We’re getting into a typical central New York March pattern over the next week with well above normal temperatures late this weekend replaced by colder weather and snow heading into the end of next week. I posted this blog a couple of years ago but given the weather over the next week I thought it might be a good idea to repeat it.
The true seasons are determined by the path of the sun. On March 21st and September 21st the sun is directly over the equator and these days signal the start of spring and fall respectively. On June 21st, when summer starts, the sun reaches its highest point in the sky in the northern Hemisphere and will continue to get lower day by day until it ebbs on December 21st when our winter begins.
For meteorologists our seasons are different and tied more closely to the beginnings of months. December through February is meteorological winter while March-May is spring, June-August is summer and September through November is fall. As we know, though, the weather here in central New York doesn't strictly follow the calendar. Why are there only 4 seasons? Can't we have more?
So when I thought of how I would break up the year, climatologically speaking, for central New York I actually came up with what I would call 6 (not 4) different and distinct seasons. See if you agree with them.
Winter (December 1st – Mid March) This is the true heart of our winter. On average, about 80 percent of our snow falls during this time and the biggest snow storms in Syracuse history fall within this period. Plus our coldest day on record, -26 has been reached on 3 separate days: once in December, once in January and once in February.
Post-Winter (Mid March- April 30th) To me, the unofficial start to this period is the Syracuse St. Patrick's parade. It's a communal get together to collectively say we made it through another central New York winter. Technically the spring equinox occurs during the beginning of this period but we all know true spring weather in this six week period can be quite sporadic. That's why I used the term Post-Winter. In some parts of the Northeast this time of year is affectionately called “Mud Season.” April still averages 4 inches of snow and about once a decade we get an impactful April snowstorm. Many years there is no consistency with temperatures during this time. Daytime highs in the 70s can be replaced days later by 40s. The average last day of frost in Syracuse doesn't come until April 29th.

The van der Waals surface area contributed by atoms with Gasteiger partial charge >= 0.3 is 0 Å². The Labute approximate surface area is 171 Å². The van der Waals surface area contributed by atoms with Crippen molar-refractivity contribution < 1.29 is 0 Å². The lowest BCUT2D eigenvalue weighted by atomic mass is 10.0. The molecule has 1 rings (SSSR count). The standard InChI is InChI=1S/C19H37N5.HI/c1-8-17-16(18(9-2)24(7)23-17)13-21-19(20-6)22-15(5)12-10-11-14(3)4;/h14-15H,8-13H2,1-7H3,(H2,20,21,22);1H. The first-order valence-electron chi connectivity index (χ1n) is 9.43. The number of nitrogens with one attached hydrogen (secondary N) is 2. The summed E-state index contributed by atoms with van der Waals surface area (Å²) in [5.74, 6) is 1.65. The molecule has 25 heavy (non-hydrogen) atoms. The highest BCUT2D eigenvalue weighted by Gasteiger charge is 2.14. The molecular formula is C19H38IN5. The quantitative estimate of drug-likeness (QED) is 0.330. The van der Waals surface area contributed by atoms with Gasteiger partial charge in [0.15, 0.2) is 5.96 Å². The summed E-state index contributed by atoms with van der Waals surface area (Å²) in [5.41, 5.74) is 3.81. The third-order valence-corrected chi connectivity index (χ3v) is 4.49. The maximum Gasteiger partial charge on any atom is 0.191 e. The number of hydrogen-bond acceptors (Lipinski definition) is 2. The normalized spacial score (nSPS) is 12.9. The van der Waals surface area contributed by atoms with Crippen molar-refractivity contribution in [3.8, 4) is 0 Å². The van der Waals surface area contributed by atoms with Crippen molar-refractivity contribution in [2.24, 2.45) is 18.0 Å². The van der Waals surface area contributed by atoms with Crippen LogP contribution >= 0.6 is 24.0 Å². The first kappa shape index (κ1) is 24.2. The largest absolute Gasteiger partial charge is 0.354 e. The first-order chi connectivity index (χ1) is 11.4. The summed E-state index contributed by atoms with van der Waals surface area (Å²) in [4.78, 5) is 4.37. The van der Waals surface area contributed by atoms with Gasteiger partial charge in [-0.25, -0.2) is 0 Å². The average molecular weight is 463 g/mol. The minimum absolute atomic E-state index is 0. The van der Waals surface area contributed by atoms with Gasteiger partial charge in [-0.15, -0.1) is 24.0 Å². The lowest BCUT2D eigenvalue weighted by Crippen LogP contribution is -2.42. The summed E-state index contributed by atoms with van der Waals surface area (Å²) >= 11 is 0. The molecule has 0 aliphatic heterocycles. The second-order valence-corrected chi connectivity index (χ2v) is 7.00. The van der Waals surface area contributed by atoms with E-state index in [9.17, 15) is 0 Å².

Spring (May) Most Mays in central New York finally give us the nice mild days on a more consistent basis and by the last half of the month we typically feel safe enough to plant the annuals and vegetables. Some might think I'm short changing spring a bit but I don't think so. If you've lived here long enough and you think about it you will nod in agreement.
Summer (June – Mid September) By June 1st the normal high temperature in Syracuse is 74 degrees so lets be generous and start the summer season 3 weeks ahead of the calendar. Another sign we are into the summer season by this point – the record highs are now all in the 90s starting June 1st. And why be tied down to the State Fair and Labor Day as the unofficial end to summer? The normal high temperatures don't dip into the low 70s until the middle of September. Summer seems so short every year so why end it Labor Day?
Fall (Mid September-Halloween) I hear so many people tell me that Fall is their favorite time in central New York. Gone is the humidity of summer. The temperatures are still generally pleasant enough to do things outside.
Pre-Winter (November) It's hard to put a good spin on November but I can't really put it into the true 'Winter' category. Snow that does fall during this month (and we do average about a foot) tends to melt pretty quickly. Plus, it is not out of the question get a short spell of Indian Summer weather even at this late date.
Of course there are some that would say there are only two seasons in central New York: Winter and July 4th. Let me know what you think. How would you group the seasons in CNY?